A joint operation involving Germany, the United States and Belarus has taken down a malware system known as “Andromeda” or “Gamarue” that infected more than 2 million computers globally, Europol said on Tuesday.
Andromeda is best described as a “botnet”, or group of computers that have been infected with a virus that allows hackers to control them remotely without the knowledge of their owners, using them to steal, destroy websites or spread malicious code.
The police operation, which involved help from Microsoft, was significant both for the number of infected computers and because Andromeda had been used over a number of years to distribute new viruses, said Europol spokesman Jan Op Gen Oorth.
“Andromeda was one of the oldest malware on the market,” added the spokesman for Europol, the EU’s law enforcement agency.
The suspect whom international authorities arrested in Belarus during a Nov. 29 operation to dismantle the Andromeda botnet has been identified with a high degree of certainty as Jarets Sergey Grigorevich – aka Ar3s, a high-profile cybercriminal and malware expert.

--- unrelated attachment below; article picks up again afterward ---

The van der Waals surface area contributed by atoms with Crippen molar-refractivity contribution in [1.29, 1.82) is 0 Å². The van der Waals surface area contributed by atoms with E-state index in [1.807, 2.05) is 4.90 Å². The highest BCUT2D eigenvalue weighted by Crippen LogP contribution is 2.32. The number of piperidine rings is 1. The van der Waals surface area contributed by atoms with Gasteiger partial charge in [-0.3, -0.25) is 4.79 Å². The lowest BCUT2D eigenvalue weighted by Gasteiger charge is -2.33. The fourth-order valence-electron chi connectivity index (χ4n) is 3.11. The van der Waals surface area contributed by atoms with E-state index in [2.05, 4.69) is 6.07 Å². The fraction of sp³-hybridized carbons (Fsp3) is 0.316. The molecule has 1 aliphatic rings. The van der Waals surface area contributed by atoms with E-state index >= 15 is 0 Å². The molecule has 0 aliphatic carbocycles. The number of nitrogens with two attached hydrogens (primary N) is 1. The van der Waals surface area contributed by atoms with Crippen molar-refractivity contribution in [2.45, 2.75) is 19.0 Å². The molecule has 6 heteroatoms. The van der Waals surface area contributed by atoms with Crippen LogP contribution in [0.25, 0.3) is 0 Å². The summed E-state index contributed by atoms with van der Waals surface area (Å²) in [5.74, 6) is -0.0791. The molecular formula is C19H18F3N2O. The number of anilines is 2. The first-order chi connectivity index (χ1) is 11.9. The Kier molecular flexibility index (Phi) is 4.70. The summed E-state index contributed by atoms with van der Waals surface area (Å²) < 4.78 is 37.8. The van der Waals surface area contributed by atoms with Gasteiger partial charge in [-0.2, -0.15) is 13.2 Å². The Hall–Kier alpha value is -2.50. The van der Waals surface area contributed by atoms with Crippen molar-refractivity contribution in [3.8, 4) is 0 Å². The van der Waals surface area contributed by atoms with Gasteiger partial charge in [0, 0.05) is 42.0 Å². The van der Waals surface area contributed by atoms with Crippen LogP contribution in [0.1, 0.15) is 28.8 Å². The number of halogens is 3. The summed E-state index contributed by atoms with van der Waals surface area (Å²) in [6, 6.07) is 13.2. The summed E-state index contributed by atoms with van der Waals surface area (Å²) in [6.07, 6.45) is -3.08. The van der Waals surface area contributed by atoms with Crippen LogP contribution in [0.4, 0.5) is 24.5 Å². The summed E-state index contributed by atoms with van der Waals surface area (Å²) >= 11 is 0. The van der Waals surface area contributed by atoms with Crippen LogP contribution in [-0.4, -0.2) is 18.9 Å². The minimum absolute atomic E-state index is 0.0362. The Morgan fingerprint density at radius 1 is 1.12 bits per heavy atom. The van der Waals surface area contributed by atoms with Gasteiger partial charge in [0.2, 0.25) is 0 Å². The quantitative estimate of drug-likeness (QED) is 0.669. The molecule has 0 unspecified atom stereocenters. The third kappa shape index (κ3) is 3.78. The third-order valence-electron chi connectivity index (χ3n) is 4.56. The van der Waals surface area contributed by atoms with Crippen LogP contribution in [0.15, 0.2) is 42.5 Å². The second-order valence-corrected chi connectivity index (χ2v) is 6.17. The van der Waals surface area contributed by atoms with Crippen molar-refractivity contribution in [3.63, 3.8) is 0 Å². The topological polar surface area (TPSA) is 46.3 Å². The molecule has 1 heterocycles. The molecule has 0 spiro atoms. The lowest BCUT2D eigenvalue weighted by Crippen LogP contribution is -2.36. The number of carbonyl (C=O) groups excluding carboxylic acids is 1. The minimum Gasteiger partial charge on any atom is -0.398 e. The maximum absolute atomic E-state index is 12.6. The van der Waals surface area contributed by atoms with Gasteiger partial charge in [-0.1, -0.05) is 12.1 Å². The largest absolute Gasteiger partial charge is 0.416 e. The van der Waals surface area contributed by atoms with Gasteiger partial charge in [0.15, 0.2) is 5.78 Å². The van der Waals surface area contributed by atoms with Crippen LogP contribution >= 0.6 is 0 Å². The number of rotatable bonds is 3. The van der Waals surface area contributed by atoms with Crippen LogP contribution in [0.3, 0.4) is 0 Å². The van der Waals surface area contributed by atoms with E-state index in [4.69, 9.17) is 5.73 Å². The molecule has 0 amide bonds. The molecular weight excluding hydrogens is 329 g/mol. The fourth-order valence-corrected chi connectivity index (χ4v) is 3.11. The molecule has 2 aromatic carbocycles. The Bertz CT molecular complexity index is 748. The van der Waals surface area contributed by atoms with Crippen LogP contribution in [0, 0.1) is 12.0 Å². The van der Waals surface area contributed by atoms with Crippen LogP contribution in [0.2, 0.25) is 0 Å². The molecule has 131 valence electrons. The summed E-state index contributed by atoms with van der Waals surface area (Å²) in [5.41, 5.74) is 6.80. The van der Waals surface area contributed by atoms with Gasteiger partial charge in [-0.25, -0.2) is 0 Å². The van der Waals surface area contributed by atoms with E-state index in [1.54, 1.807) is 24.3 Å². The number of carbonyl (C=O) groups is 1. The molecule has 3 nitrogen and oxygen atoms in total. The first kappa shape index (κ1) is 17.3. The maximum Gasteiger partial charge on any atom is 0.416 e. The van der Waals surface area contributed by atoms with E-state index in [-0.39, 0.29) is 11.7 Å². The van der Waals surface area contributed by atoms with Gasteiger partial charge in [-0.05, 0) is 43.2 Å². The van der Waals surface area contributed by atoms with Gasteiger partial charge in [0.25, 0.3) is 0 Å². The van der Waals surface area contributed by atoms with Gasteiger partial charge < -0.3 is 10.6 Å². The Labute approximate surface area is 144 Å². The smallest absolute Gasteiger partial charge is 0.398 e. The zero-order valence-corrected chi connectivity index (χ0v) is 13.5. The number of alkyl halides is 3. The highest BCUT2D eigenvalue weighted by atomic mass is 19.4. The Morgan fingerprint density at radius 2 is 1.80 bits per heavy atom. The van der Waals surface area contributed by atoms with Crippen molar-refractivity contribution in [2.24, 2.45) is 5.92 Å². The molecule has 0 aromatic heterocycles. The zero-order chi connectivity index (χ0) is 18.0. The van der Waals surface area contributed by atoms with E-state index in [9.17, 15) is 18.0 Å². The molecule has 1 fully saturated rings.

According to a Nov. 5 blog post from Recorded Future’s Insikt Group, whose researchers made the identification, Ar3s, 33, is the mastermind of the botnet, and “one of the oldest and more highly respected members of the criminal underground.”
Also known as Apec (in Russian), Ch1t3r, and Sergey Jaretz or Sergey Jarets, Grigorevich’s dealings in the Russian-speaking underground date back to at least 2014, the post continues. “Ar3s is recognized as a leading expert in malware development and reverse engineering, network security, and antivirus technology,” writes company blog post authors Andrei Barysevich, director of the advanced collection, and Alexandr Solad, intelligence analyst.
The takedown of the Andromeda system is notable not only because it took over so many computers but also because it was used to spread further danger, with the computers’ assembled power being harnassed to spread viruses across the internet.